Jan Brewer Rails Against “Foreign Interference” in SB 1070 Debate

Arizona's governor argues that American sovereignty begins in the constitution, and at the border.

By Julianne Hing Oct 06, 2010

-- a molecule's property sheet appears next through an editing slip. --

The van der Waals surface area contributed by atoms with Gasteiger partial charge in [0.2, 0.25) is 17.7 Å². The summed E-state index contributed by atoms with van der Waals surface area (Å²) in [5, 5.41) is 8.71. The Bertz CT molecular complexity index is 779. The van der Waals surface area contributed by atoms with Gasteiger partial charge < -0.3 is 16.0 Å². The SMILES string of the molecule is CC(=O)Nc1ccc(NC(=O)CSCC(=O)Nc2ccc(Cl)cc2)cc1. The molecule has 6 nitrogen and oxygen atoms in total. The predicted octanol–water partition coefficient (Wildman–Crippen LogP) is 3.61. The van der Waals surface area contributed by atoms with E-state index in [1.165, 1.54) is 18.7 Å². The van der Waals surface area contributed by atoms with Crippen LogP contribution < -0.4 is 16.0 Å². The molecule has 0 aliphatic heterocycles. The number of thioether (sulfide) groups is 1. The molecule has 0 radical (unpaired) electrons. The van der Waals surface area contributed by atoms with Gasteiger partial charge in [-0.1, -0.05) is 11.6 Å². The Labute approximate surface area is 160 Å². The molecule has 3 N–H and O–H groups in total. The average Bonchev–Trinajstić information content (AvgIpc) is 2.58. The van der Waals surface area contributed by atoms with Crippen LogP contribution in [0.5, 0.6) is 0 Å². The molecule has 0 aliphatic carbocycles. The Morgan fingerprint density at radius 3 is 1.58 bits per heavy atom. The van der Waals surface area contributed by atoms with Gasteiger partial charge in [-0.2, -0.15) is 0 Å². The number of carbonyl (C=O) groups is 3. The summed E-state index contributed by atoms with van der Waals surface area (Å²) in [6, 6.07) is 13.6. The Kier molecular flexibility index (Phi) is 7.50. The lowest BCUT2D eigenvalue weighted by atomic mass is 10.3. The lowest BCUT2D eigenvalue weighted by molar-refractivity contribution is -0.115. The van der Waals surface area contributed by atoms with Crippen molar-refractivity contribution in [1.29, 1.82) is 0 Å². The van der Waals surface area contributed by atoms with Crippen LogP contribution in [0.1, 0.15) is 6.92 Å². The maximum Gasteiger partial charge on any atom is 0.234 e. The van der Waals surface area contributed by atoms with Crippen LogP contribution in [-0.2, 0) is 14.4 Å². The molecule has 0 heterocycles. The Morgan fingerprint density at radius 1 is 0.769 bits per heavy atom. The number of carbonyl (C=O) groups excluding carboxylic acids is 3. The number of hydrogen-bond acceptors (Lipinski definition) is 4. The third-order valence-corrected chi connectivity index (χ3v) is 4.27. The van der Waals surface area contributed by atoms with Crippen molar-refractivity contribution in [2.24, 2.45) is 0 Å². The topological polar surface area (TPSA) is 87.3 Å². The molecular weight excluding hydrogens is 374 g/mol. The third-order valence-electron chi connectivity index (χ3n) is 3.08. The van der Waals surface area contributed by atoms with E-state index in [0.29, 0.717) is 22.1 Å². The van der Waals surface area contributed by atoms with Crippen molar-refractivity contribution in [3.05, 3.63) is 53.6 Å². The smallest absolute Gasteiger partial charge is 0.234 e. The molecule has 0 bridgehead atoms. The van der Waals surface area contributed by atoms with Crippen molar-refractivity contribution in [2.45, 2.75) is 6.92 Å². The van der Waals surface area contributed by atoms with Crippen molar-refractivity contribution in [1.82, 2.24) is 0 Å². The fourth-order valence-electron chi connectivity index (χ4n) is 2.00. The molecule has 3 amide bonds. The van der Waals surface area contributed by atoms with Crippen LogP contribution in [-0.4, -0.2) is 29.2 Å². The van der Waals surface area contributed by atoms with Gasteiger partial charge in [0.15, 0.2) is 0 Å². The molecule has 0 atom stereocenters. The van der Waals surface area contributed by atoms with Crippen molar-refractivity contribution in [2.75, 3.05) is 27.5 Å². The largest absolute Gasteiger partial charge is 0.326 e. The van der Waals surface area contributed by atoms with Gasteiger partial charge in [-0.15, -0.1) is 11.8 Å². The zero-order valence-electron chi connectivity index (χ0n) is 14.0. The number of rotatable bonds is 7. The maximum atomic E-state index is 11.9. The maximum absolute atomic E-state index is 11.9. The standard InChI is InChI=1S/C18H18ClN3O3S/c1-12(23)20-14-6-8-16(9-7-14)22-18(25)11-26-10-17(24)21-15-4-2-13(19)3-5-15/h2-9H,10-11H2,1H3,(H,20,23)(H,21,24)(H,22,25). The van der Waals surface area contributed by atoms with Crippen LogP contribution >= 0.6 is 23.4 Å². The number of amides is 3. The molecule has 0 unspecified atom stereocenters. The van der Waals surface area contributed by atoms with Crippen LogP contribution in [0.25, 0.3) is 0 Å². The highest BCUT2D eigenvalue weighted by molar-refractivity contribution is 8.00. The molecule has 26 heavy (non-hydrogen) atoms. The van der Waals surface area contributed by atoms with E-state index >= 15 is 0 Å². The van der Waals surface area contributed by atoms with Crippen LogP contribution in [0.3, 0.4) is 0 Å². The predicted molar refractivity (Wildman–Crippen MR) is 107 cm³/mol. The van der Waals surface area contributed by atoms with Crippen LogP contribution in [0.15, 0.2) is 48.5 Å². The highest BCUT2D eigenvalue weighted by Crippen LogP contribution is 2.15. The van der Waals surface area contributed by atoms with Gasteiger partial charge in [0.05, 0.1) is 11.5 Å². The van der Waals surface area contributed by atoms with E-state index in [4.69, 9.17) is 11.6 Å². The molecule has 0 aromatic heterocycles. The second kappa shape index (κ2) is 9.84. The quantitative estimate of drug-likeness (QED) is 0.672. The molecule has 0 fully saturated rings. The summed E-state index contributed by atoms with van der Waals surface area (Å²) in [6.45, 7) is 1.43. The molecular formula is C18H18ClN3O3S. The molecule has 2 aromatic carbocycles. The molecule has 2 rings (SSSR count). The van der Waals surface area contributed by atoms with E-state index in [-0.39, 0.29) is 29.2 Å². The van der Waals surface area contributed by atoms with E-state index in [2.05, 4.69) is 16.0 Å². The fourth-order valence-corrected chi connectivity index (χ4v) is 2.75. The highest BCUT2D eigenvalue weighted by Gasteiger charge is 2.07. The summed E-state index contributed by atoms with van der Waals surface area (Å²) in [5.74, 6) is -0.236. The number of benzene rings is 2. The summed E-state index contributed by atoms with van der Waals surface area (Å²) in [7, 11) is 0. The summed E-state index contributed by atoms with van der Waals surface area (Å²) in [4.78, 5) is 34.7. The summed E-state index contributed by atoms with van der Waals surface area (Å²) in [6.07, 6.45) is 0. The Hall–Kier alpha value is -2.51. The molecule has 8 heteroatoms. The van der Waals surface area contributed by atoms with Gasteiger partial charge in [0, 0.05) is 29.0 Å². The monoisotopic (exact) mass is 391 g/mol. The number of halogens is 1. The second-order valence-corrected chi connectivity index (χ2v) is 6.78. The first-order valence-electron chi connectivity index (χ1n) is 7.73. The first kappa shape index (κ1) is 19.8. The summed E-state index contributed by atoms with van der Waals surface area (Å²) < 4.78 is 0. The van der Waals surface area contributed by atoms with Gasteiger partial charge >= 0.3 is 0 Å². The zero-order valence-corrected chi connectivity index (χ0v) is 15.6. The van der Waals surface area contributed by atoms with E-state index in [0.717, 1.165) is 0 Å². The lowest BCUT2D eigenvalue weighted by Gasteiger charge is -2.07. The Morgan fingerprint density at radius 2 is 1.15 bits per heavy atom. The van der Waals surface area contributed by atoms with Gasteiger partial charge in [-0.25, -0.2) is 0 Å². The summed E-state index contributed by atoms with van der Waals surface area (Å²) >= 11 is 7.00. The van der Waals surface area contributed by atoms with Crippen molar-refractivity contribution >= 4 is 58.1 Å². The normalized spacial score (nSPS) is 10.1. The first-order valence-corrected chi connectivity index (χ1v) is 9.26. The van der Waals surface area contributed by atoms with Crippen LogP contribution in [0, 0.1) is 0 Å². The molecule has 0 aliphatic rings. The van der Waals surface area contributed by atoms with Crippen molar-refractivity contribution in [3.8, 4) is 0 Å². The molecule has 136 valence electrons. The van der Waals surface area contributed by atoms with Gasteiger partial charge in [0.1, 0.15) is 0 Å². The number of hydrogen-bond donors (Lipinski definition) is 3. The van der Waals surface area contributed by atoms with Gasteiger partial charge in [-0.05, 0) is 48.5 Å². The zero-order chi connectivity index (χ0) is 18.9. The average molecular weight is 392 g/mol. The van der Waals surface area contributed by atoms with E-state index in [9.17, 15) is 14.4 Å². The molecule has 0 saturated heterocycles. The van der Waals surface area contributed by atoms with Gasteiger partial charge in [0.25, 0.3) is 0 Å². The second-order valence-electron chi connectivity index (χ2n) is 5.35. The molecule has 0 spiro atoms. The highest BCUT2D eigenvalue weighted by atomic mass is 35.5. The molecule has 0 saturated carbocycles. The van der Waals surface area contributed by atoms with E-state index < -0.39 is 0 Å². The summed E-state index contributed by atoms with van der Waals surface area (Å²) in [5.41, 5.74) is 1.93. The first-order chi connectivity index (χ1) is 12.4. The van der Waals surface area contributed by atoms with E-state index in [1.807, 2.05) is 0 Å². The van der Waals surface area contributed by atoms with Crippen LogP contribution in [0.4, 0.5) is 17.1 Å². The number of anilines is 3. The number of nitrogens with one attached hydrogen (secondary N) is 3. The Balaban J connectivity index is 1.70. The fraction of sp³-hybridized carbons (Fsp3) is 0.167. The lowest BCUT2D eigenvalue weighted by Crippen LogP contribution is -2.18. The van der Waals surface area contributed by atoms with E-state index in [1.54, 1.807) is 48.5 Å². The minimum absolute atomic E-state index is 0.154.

Arizona Gov. Jan Brewer wants to block nearly a dozen countries who disagree with SB 1070 from weighing in on the law when it’s considered by the Ninth Circuit Court of Appeals. Brewer filed a motion Tuesday afternoon with the court, a day after Mexico and ten other countries asked permission to file friend of the court briefs in support of the Department of Justice’s lawsuit challenging the law. SB 1070 is the harsh anti-immigrant law that would have made being undocumented in Arizona a state crime, and authorized law enforcement to question a person about their immigration status if they had "reasonable suspicion" to believe a person didn’t have documents. While part of the law was enjoined in July by U.S. District Court Judge Susan Bolton, other parts went into effect. SB 1070 in its current form includes crackdowns on day laborers, strengthened employer sanction laws and a provision that forbids the creation of so-called "sanctuary cities" in Arizona. At the time, Mexico, together with Bolivia, Colombia, El Salvador, Guatemala, Nicaragua, Paraguay and Peru filed amicus briefs in support of the DOJ lawsuit. Now at the appellate court, Argentina, Brazil, Chile, Costa Rica, and Ecuador, El Salvador, Nicaragua, Paraguay and Peru have asked to join Mexico in its amicus brief. "As do many citizens, I find it incredibly offensive that these foreign governments are using our court system to meddle in a domestic legal dispute and to oppose the rule of law," Brewer said in a statement yesterday. "What’s even more offensive is that this effort has been supported by the U.S. Department of Justice. American sovereignty begins in the U.S. Constitution and at the border." Michigan, Alabama, Florida, Idaho, Louisiana, Nebraska, Pennsylvania, South Carolina, South Dakota, Texas and Virginia have filed briefs in support of SB 1070. A set of cities including Baltimore, Seattle and San Francisco have backed the federal government’s challenge. "I am confident the Ninth Circuit will do the right thing and recognize foreign interference in U.S. legal proceedings and allow the State of Arizona to respond to their brief," Brewer said. The Ninth Circuit is set to hear oral arguments during the week of November 1 in San Francisco.